One of them The most pressing cases for America to prepare for, perhaps, are those from Roe v. Wade’s future is what she faces after victory.
With the midterm elections coming up, voters weigh in on candidates and, therefore, measures that will determine access to abortion and other human rights issues. In all of this, the role that venture capital has to play is becoming clearer: there is a push to fund more reproductive health companies, to include healthcare access in ESG investments, and to reassess the safest places for women workers to start a business.
To get a clearer picture of what’s ahead, TechCrunch+ surveyed eight investors and learned what they think the role of venture capital should be in a post-Roe world. McKeever Conwell, founder of Rarebreed Ventures, sees the tight relationship between venture capital and ethics. He said he wants to fund startups focused on reproductive health, even though there are some who don’t care about human rights issues when it comes to investing.
Theodora Lau, founder of Unconventional Ventures, believes more investors should take a political stance on the issue. “Access to health care is a right; it’s not politics,” she says. Regardless of our role, it’s an existential issue that should concern all of us.
We’re broadening our lens by looking for more — and more — investors in TechCrunch’s surveys, where we ask top experts about the challenges facing the industry.
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“As the law continues to lag, it’s important to act proactively for technology to bring transparency to current and future innovations and reduce the risks we see today.” Hessie Jones, Partner, MATR Ventures
Meanwhile, Hessie JonesA partner at MATR Ventures, he says the due diligence process needs to go deeper to identify the risks of developing new technology. “Due diligence must extend beyond the founder’s ‘intentions’. We must ask ourselves: What is the potential for this technology to be used for something other than its current purpose? What is the risk to people or groups? “
Finally, everyone we spoke to is keeping an eye out for a potential change in November. “Choose,” Lau said. “In your voice, your actions and your wallet.”
We talked to:
- Hessie Jones, Partner, MATR Ventures
- Lisa Calhoun, Gary Peet and William Leonard, Valor Ventures
- Mecca Tartt, Executive Director, Startup Runway
- Ed Zimmerman, Founding Partner, First Close Partners
- Theodora Lau, Founder, Extraordinary Ventures
- McKever Conwell, Founder, RareBreed Ventures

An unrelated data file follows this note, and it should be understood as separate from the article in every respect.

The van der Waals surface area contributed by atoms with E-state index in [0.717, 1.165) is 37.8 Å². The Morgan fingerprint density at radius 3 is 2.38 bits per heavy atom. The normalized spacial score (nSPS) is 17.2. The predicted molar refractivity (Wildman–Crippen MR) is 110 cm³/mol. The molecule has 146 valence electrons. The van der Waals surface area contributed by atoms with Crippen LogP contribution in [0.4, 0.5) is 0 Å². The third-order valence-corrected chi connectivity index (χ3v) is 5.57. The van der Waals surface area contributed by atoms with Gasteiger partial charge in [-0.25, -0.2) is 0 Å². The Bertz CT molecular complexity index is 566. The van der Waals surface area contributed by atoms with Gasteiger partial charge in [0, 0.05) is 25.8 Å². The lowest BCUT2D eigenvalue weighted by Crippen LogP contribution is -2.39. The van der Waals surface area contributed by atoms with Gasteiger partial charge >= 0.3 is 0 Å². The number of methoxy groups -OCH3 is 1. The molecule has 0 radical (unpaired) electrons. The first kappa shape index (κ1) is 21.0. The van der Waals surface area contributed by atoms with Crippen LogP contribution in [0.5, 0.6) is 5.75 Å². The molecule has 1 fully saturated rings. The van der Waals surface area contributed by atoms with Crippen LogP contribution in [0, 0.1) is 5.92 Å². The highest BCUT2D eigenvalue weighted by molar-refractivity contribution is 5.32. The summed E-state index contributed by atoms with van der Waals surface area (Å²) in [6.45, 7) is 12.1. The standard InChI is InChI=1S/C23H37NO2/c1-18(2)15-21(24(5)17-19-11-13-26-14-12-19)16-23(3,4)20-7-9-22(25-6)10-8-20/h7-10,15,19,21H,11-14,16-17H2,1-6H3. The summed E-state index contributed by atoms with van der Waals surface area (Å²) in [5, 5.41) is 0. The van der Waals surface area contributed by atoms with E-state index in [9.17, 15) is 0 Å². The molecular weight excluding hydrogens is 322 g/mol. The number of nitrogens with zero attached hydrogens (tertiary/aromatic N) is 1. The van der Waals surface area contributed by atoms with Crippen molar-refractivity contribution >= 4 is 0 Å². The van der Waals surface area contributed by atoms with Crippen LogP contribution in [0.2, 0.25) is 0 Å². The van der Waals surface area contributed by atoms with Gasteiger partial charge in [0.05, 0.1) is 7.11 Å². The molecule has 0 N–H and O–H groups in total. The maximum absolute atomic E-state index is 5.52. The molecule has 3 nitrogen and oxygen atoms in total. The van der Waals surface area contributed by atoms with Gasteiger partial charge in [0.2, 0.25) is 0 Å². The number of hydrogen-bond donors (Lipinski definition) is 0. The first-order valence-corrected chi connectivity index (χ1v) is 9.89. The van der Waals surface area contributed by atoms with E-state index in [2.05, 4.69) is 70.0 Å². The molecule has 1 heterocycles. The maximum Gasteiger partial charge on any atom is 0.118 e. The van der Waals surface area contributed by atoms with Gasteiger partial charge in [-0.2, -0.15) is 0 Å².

Hessie Jones, Partner, MATR Ventures
What was your first reaction to Roe’s flip? What implications does Roe’s reversal have on your company and investment strategy?
I grew up in a Catholic system that strongly opposes abortion and strongly opposes women’s right to decide what to do with their own bodies. I’m Canadian too, and our laws regarding abortion and mother’s rights are very different from the US.
The Dobbs v. Jackson Women’s Health decision concerned rights under the 14th Amendment—specifically the right to privacy under the “Due Process Clause,” which guaranteed a woman’s right to choose whether or not to have an abortion—undermining all civil rights precedent. to flip.
In this opinion, the supposed misinterpretation of the 14th Amendment turns back the clock on the rights women have fought for for years.
As the law continues to procrastinate, it is important to take a proactive stance towards technology in order to bring clarity to current and future innovations and to address the risks we see today: the exposure of personal data, data surveillance, and the use of personal data that ultimately result in harm to individuals and groups.
This is already happening, and now reproductive data has found its way into societies where data subjects agree.
Will the Dobbs decision affect the standards you use to conduct due diligence?
oh no! Apps like Flow, Glowing, and Cue, which have been used to help women, can be armed with guarantees to identify those who are seeking or likely to have an abortion. The information collected by these applications and Big Tech may be sold, breached or accessed by government warrant without regard to the subject’s rights.
Due diligence must extend beyond a founder’s “objectives.” We must ask ourselves: What is the potential for this technology to be used for something other than its current purpose? What is the risk to people or groups? Also, we should demand at least privacy-by-design standards and the security of infrastructure that accesses any personal data.
We need to examine the intent of the founders, how the data will be used, who the partners are, how much the data will be shared and for what purposes. We’ve reached a dangerous crossroads where technology has contributed to harm, and we must now place the onus on founders to be more accountable for what they build.